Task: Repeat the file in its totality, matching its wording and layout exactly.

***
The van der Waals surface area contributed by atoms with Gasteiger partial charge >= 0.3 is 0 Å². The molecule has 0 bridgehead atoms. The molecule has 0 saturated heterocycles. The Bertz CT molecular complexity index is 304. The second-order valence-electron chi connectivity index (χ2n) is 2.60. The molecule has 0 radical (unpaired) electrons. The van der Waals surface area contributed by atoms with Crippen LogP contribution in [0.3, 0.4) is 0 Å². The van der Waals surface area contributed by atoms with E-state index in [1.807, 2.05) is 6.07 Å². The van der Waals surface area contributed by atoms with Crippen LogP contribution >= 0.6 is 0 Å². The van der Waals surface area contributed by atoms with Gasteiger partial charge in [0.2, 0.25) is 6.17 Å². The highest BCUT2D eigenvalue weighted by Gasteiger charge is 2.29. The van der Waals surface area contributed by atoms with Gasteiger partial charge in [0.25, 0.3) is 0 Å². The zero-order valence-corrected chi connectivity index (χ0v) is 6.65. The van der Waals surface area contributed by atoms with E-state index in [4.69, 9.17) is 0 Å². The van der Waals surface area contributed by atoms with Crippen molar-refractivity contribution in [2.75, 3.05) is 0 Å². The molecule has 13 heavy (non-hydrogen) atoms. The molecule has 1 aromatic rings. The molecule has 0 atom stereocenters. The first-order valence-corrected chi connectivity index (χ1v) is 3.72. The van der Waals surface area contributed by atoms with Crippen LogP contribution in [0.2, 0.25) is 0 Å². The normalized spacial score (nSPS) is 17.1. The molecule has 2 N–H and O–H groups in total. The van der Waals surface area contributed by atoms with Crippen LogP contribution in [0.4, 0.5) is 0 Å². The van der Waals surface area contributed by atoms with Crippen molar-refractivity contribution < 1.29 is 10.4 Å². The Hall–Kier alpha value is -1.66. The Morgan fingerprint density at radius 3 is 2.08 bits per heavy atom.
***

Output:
The van der Waals surface area contributed by atoms with Gasteiger partial charge >= 0.3 is 0 Å². The molecule has 0 bridgehead atoms. The molecule has 0 saturated heterocycles. The Bertz CT molecular complexity index is 304. The second-order valence-electron chi connectivity index (χ2n) is 2.60. The molecule has 0 radical (unpaired) electrons. The van der Waals surface area contributed by atoms with Crippen LogP contribution in [0.3, 0.4) is 0 Å². The van der Waals surface area contributed by atoms with E-state index in [1.807, 2.05) is 6.07 Å². The van der Waals surface area contributed by atoms with Crippen LogP contribution >= 0.6 is 0 Å². The van der Waals surface area contributed by atoms with Gasteiger partial charge in [0.2, 0.25) is 6.17 Å². The highest BCUT2D eigenvalue weighted by Gasteiger charge is 2.29. The van der Waals surface area contributed by atoms with Gasteiger partial charge in [0.25, 0.3) is 0 Å². The zero-order valence-corrected chi connectivity index (χ0v) is 6.65. The van der Waals surface area contributed by atoms with E-state index in [4.69, 9.17) is 0 Å². The van der Waals surface area contributed by atoms with Crippen molar-refractivity contribution in [2.75, 3.05) is 0 Å². The molecule has 13 heavy (non-hydrogen) atoms. The molecule has 1 aromatic rings. The molecule has 0 atom stereocenters. The first-order valence-corrected chi connectivity index (χ1v) is 3.72. The van der Waals surface area contributed by atoms with Crippen LogP contribution in [0.2, 0.25) is 0 Å². The normalized spacial score (nSPS) is 17.1. The molecule has 2 N–H and O–H groups in total. The van der Waals surface area contributed by atoms with Crippen LogP contribution in [0.4, 0.5) is 0 Å². The van der Waals surface area contributed by atoms with Crippen molar-refractivity contribution < 1.29 is 10.4 Å². The Hall–Kier alpha value is -1.66. The Morgan fingerprint density at radius 3 is 2.08 bits per heavy atom.